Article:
1989 – Cold War: Velvet Revolution began: a student demonstration in Prague was quelled by riot police. This sparked an uprising aimed at overthrowing the communist government.

1990 – Fugendake, part of the Mount Unzen volcanic complex erupted.

1997 – Luxor massacre: 62 people were killed by 6 Islamic militants outside the Temple of Hatshepsut.

2000 – A landslide in Log pod Mangartom, Slovenia, killed 7, and caused millions of SIT of damage.

2000 – Alberto Fujimori was removed from office as president of Peru.

2004 – Kmart Corp. announced that it was buying Sears, Roebuck and Co. for $11 billion USD and naming the newly merged company Sears Holdings Corporation.

2007 – Brian May of the rock band Queen was appointed Chancellor of Liverpool John Moores University.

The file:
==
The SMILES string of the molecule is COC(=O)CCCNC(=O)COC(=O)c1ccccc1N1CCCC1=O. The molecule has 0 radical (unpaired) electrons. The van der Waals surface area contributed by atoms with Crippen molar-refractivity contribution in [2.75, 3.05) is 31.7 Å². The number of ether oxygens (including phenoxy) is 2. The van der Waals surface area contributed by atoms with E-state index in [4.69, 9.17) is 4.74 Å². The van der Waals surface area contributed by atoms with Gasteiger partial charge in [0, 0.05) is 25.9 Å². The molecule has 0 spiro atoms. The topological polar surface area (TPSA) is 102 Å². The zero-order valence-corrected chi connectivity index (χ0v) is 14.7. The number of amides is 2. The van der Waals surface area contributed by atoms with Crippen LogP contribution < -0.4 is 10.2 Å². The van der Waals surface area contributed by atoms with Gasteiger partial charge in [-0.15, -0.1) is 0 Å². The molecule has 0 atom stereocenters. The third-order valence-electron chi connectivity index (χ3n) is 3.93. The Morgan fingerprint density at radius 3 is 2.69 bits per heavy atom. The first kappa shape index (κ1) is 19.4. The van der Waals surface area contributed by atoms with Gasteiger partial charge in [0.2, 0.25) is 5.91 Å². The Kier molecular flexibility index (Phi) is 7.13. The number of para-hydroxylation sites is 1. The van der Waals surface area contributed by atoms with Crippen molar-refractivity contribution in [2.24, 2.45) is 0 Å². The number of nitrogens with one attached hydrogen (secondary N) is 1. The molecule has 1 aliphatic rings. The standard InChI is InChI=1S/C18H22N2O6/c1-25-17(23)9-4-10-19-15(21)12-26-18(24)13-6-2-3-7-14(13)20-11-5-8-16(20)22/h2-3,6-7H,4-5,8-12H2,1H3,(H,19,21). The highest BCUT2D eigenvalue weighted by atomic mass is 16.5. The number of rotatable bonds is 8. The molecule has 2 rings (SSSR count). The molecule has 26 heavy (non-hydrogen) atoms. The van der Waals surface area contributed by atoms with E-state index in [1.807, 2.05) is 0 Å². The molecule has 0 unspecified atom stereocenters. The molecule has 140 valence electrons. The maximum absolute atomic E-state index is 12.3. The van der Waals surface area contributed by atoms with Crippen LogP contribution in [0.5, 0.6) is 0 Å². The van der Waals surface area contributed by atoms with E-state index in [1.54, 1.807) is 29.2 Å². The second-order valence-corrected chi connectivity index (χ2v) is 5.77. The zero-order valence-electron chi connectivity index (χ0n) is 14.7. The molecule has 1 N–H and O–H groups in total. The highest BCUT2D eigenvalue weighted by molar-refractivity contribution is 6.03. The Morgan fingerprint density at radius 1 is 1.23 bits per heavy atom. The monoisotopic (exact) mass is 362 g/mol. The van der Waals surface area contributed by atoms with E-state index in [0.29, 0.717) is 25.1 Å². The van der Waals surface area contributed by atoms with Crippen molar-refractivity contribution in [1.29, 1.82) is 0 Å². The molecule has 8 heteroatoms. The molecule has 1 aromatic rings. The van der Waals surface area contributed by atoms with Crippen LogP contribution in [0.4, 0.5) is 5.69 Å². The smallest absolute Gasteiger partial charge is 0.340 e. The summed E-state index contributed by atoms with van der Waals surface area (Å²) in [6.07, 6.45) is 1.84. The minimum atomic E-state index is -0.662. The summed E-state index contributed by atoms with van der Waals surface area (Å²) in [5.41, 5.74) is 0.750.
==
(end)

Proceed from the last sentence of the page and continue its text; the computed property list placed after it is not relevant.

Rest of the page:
2012 – At least 50 schoolchildren are killed in an accident at a railway crossing near Manfalut, Egypt.

2013 – Fifty people were killed when Tatarstan Airlines Flight 363 crashed at Kazan Airport, Russia.

2013 – A rare late-season tornado outbreak struck the Midwest. Illinois and Indiana were most affected with tornado reports as far north as lower Michigan. About six dozen tornadoes touched down in approximately an 11-hour time period, including seven EF3 and two EF4 tornadoes.

Sourced from NZ History Online & Wikipedia